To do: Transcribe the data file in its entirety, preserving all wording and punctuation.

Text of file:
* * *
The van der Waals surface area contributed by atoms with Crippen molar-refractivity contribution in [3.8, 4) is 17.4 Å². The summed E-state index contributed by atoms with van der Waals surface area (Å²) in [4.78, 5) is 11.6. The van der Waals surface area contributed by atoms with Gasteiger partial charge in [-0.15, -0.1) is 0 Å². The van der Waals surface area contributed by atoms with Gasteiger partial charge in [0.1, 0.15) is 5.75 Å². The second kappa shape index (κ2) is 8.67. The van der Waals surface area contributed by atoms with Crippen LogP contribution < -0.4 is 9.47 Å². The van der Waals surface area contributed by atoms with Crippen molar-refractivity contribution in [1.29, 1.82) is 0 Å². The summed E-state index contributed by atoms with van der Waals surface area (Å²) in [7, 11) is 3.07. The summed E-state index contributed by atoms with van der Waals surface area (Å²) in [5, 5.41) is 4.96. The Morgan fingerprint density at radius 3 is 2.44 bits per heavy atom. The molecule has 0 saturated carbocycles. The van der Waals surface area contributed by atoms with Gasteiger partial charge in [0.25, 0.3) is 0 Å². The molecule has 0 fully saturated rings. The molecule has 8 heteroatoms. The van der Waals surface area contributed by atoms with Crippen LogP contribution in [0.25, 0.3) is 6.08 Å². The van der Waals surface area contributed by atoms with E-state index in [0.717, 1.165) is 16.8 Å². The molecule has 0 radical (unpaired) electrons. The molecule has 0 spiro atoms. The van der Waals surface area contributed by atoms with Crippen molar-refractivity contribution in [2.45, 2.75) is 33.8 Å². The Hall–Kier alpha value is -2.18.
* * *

The van der Waals surface area contributed by atoms with Crippen molar-refractivity contribution in [3.8, 4) is 17.4 Å². The summed E-state index contributed by atoms with van der Waals surface area (Å²) in [4.78, 5) is 11.6. The van der Waals surface area contributed by atoms with Gasteiger partial charge in [-0.15, -0.1) is 0 Å². The van der Waals surface area contributed by atoms with Gasteiger partial charge in [0.1, 0.15) is 5.75 Å². The second kappa shape index (κ2) is 8.67. The van der Waals surface area contributed by atoms with Crippen LogP contribution < -0.4 is 9.47 Å². The van der Waals surface area contributed by atoms with Crippen molar-refractivity contribution in [1.29, 1.82) is 0 Å². The summed E-state index contributed by atoms with van der Waals surface area (Å²) in [7, 11) is 3.07. The summed E-state index contributed by atoms with van der Waals surface area (Å²) in [5, 5.41) is 4.96. The Morgan fingerprint density at radius 3 is 2.44 bits per heavy atom. The molecule has 0 saturated carbocycles. The van der Waals surface area contributed by atoms with Gasteiger partial charge in [0.25, 0.3) is 0 Å². The molecule has 0 fully saturated rings. The molecule has 8 heteroatoms. The van der Waals surface area contributed by atoms with Crippen LogP contribution in [0.25, 0.3) is 6.08 Å². The van der Waals surface area contributed by atoms with E-state index in [0.717, 1.165) is 16.8 Å². The molecule has 0 radical (unpaired) electrons. The molecule has 0 spiro atoms. The van der Waals surface area contributed by atoms with Crippen molar-refractivity contribution in [2.45, 2.75) is 33.8 Å². The Hall–Kier alpha value is -2.18.